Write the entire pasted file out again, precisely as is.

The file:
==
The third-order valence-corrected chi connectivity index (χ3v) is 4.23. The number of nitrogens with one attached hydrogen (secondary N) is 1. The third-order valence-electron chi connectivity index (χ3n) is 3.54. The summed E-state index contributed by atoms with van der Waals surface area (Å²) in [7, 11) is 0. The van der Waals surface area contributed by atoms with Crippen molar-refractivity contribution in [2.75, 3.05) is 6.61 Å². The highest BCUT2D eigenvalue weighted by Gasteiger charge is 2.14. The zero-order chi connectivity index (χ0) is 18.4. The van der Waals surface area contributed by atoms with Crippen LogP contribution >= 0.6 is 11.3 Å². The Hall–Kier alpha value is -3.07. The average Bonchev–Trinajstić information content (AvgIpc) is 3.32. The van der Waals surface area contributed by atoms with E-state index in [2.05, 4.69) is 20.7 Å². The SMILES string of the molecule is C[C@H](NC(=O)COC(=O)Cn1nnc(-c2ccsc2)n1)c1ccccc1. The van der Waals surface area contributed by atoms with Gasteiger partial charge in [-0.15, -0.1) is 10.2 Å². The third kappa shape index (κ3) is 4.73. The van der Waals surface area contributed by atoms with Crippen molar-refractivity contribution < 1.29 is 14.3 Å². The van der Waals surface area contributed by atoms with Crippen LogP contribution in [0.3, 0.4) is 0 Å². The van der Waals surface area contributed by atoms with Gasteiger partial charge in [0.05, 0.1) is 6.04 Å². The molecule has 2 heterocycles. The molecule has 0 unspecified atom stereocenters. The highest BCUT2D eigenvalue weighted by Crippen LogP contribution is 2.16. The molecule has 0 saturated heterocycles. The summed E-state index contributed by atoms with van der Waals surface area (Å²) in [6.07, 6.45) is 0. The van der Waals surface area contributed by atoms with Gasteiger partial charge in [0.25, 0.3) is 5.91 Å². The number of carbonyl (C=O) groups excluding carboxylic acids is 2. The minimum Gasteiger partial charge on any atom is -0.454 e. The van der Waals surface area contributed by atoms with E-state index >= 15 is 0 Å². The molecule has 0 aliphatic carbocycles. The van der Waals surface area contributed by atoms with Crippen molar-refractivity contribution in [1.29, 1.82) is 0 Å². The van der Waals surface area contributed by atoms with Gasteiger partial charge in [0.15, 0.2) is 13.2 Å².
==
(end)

The third-order valence-corrected chi connectivity index (χ3v) is 4.23. The number of nitrogens with one attached hydrogen (secondary N) is 1. The third-order valence-electron chi connectivity index (χ3n) is 3.54. The summed E-state index contributed by atoms with van der Waals surface area (Å²) in [7, 11) is 0. The van der Waals surface area contributed by atoms with Crippen molar-refractivity contribution in [2.75, 3.05) is 6.61 Å². The highest BCUT2D eigenvalue weighted by Gasteiger charge is 2.14. The zero-order chi connectivity index (χ0) is 18.4. The van der Waals surface area contributed by atoms with Crippen LogP contribution >= 0.6 is 11.3 Å². The Hall–Kier alpha value is -3.07. The average Bonchev–Trinajstić information content (AvgIpc) is 3.32. The van der Waals surface area contributed by atoms with E-state index in [2.05, 4.69) is 20.7 Å². The SMILES string of the molecule is C[C@H](NC(=O)COC(=O)Cn1nnc(-c2ccsc2)n1)c1ccccc1. The van der Waals surface area contributed by atoms with Gasteiger partial charge in [-0.15, -0.1) is 10.2 Å². The third kappa shape index (κ3) is 4.73. The van der Waals surface area contributed by atoms with Crippen molar-refractivity contribution < 1.29 is 14.3 Å². The van der Waals surface area contributed by atoms with Crippen LogP contribution in [0.3, 0.4) is 0 Å². The van der Waals surface area contributed by atoms with Gasteiger partial charge in [0.05, 0.1) is 6.04 Å². The molecule has 2 heterocycles. The molecule has 0 unspecified atom stereocenters. The highest BCUT2D eigenvalue weighted by Crippen LogP contribution is 2.16. The molecule has 0 saturated heterocycles. The summed E-state index contributed by atoms with van der Waals surface area (Å²) in [6.07, 6.45) is 0. The van der Waals surface area contributed by atoms with Gasteiger partial charge in [0.25, 0.3) is 5.91 Å². The number of carbonyl (C=O) groups excluding carboxylic acids is 2. The minimum Gasteiger partial charge on any atom is -0.454 e. The van der Waals surface area contributed by atoms with E-state index >= 15 is 0 Å². The molecule has 0 aliphatic carbocycles. The van der Waals surface area contributed by atoms with Crippen molar-refractivity contribution in [1.29, 1.82) is 0 Å². The van der Waals surface area contributed by atoms with Gasteiger partial charge in [0.15, 0.2) is 13.2 Å².